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Types of Concept Maps

A central concept map with showing types of social media.

Central Concept Map

This format is ideal when the idea you want to get across has a single and unifying theme. However, this can become messy if you want to depict relationships among offshooting topics.


Social media chart by Yoel Ben-Avraham. Used under CC BY-ND 2.0

A Hierarchical/Chronological Map showing the different ways of tackling a specific program.

Hierarchical/Chronological Map

This format is suitable for when the idea you want to get across follows an order but also includes multiple products, outcomes, or thoughts.

2014-01-07 Map for learning Org Mode for Emacs by Sacha Chua. Used under CC BY 2.0

A flowchart/linear map showing the singular process in which a plant photosynthesizes.

Flowchart/Linear Map

This format is ideal when the idea you want to get across is a specific process or something that follows a rather straightforward series of events.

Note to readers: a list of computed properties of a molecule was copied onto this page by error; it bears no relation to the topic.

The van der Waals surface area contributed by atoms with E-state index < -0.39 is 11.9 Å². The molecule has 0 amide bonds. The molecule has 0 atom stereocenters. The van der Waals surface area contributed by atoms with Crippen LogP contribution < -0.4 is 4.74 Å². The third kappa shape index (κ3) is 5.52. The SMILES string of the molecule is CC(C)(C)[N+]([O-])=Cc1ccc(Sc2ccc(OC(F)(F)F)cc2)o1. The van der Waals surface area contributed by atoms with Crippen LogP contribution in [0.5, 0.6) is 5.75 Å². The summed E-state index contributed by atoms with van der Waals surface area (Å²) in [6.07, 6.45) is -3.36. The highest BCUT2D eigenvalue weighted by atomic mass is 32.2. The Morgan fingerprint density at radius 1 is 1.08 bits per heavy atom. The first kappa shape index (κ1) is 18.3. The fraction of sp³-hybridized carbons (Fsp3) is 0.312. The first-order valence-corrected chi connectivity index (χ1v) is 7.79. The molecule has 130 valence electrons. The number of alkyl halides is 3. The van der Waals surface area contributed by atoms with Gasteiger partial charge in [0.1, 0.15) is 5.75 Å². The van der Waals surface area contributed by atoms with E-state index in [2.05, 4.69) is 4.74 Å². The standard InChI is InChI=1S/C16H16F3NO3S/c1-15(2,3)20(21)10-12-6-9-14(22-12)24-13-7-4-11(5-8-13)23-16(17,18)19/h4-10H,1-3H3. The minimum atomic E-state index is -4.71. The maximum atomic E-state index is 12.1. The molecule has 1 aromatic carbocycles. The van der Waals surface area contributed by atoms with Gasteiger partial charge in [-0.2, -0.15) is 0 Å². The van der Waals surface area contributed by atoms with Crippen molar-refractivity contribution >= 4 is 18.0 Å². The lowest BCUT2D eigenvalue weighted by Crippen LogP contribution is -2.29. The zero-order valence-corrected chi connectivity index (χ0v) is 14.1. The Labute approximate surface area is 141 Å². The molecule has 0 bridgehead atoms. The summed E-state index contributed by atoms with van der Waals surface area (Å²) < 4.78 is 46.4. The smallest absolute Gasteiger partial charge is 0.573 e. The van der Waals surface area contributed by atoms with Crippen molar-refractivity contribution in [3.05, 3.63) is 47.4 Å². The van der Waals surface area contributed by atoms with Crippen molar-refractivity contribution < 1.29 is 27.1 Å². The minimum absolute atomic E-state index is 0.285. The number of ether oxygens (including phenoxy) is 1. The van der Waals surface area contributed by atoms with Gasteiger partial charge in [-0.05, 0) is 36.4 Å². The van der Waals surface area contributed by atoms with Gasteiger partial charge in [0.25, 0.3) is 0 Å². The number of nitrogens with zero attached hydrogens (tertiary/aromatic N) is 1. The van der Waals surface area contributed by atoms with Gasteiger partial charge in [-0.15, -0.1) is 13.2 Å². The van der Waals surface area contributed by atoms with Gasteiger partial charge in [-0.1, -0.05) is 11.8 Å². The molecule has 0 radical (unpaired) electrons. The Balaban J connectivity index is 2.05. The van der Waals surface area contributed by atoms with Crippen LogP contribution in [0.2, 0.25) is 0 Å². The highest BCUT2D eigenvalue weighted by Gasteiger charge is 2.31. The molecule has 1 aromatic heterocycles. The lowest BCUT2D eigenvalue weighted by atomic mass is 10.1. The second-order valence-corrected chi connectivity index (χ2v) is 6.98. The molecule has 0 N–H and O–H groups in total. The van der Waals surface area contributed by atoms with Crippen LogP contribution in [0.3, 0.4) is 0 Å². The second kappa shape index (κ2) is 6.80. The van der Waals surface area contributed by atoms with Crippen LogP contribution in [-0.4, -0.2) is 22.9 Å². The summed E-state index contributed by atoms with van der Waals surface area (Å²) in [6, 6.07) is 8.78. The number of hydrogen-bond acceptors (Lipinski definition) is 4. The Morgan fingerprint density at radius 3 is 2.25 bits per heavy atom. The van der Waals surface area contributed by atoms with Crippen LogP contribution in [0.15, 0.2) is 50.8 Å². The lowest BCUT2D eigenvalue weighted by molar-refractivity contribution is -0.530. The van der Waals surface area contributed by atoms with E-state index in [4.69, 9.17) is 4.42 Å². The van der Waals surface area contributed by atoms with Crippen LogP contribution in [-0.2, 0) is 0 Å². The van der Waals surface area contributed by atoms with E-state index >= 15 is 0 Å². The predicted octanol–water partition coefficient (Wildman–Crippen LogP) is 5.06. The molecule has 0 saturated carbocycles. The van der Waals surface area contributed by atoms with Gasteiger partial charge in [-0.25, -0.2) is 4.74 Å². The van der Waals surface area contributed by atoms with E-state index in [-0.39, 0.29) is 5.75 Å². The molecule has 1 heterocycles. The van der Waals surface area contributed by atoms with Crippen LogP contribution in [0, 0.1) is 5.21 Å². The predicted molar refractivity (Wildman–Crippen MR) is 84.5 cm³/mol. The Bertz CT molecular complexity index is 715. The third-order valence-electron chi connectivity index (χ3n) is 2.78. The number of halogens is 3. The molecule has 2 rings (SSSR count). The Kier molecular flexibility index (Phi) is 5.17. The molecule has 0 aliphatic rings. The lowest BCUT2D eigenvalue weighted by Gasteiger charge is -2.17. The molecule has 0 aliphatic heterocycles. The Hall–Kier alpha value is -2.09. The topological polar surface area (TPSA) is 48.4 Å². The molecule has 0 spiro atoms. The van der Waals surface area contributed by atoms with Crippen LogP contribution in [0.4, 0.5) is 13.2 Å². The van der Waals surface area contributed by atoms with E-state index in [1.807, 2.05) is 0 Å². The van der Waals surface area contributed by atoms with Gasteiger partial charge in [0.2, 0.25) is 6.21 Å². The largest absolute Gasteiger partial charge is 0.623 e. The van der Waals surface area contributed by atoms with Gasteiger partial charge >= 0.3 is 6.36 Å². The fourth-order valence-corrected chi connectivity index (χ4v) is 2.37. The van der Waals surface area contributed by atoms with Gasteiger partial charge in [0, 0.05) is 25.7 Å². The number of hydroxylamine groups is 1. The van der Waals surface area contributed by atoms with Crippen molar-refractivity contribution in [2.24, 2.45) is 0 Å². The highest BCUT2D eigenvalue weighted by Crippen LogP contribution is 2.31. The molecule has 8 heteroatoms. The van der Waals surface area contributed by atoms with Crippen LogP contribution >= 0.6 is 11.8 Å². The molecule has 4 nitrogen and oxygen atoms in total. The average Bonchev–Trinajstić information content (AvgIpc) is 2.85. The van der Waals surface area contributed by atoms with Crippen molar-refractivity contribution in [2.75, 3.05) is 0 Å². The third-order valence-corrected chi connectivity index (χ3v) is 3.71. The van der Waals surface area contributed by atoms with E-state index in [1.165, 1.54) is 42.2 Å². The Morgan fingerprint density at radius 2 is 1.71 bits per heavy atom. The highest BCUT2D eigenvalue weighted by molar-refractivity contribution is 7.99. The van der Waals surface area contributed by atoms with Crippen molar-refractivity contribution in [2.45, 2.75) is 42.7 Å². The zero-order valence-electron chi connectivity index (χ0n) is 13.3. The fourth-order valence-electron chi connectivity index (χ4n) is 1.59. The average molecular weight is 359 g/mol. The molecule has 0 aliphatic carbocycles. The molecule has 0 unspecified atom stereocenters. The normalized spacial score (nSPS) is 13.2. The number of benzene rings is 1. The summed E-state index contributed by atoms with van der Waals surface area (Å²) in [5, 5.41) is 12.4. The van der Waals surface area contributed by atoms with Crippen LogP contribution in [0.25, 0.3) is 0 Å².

kinchin_map6.png by Laura Dahl. Used under CC BY-NC 2.0

A system map showing multiple philosophers  theories and histories interconnected by themes and the authors own thoughts.

System Map

This format is suitable when you have a lot of data with a lot of interconnecting points. Typically if you have more than one overlapping process or concept, this is the go-to format. That said, this is the most time consuming and challenging to read of map types.

concept map titled ? by Andrew Luke. Used under CC BY-NC 2.0

What Are Concept Maps?

As visual representations of connected ideas, concept maps find a wide array of uses in higher education. Students use concept maps to put structure around a topic, generate search words for research projects, establish connections between ideas, organize main points from assigned readings, etc. For faculty, assigning concept map activities is a great way to deepen and assess student comprehension of a given topic and its component parts.

Organizing Your Concept Map

The most common organizational schema for concept maps is center-to-periphery. This means that a general concept is situated at the center and any associated ideas, questions, processes, or typologies branch out from there. Below is a great example of a center-to-periphery concept map about concept mapping (meta, I know).

CC Image: Elina Hill Concept Map. By Elina Hill, 2013, via  




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